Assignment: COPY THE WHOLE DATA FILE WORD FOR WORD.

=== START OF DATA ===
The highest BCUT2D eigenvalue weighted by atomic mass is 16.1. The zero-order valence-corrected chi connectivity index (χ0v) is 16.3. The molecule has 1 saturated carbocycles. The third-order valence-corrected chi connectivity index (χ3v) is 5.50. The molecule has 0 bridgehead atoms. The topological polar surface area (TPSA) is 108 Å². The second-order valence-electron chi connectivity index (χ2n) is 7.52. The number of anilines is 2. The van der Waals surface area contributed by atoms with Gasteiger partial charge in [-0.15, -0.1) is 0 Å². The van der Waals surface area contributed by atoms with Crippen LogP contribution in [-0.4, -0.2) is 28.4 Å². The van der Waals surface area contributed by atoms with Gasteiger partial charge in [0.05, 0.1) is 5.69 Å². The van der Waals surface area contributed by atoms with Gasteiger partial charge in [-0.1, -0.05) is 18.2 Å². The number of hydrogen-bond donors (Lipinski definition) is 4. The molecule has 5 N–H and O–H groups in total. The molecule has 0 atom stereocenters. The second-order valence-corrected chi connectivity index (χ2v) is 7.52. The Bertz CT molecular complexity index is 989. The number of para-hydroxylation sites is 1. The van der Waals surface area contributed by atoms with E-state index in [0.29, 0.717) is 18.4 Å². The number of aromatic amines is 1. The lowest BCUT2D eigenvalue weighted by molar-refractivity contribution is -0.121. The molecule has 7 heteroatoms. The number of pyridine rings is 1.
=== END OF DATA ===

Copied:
The highest BCUT2D eigenvalue weighted by atomic mass is 16.1. The zero-order valence-corrected chi connectivity index (χ0v) is 16.3. The molecule has 1 saturated carbocycles. The third-order valence-corrected chi connectivity index (χ3v) is 5.50. The molecule has 0 bridgehead atoms. The topological polar surface area (TPSA) is 108 Å². The second-order valence-electron chi connectivity index (χ2n) is 7.52. The number of anilines is 2. The van der Waals surface area contributed by atoms with Gasteiger partial charge in [-0.15, -0.1) is 0 Å². The van der Waals surface area contributed by atoms with Crippen LogP contribution in [-0.4, -0.2) is 28.4 Å². The van der Waals surface area contributed by atoms with Gasteiger partial charge in [0.05, 0.1) is 5.69 Å². The van der Waals surface area contributed by atoms with Gasteiger partial charge in [-0.1, -0.05) is 18.2 Å². The number of hydrogen-bond donors (Lipinski definition) is 4. The molecule has 5 N–H and O–H groups in total. The molecule has 0 atom stereocenters. The second-order valence-corrected chi connectivity index (χ2v) is 7.52. The Bertz CT molecular complexity index is 989. The number of para-hydroxylation sites is 1. The van der Waals surface area contributed by atoms with E-state index in [0.29, 0.717) is 18.4 Å². The number of aromatic amines is 1. The lowest BCUT2D eigenvalue weighted by molar-refractivity contribution is -0.121. The molecule has 7 heteroatoms. The number of pyridine rings is 1.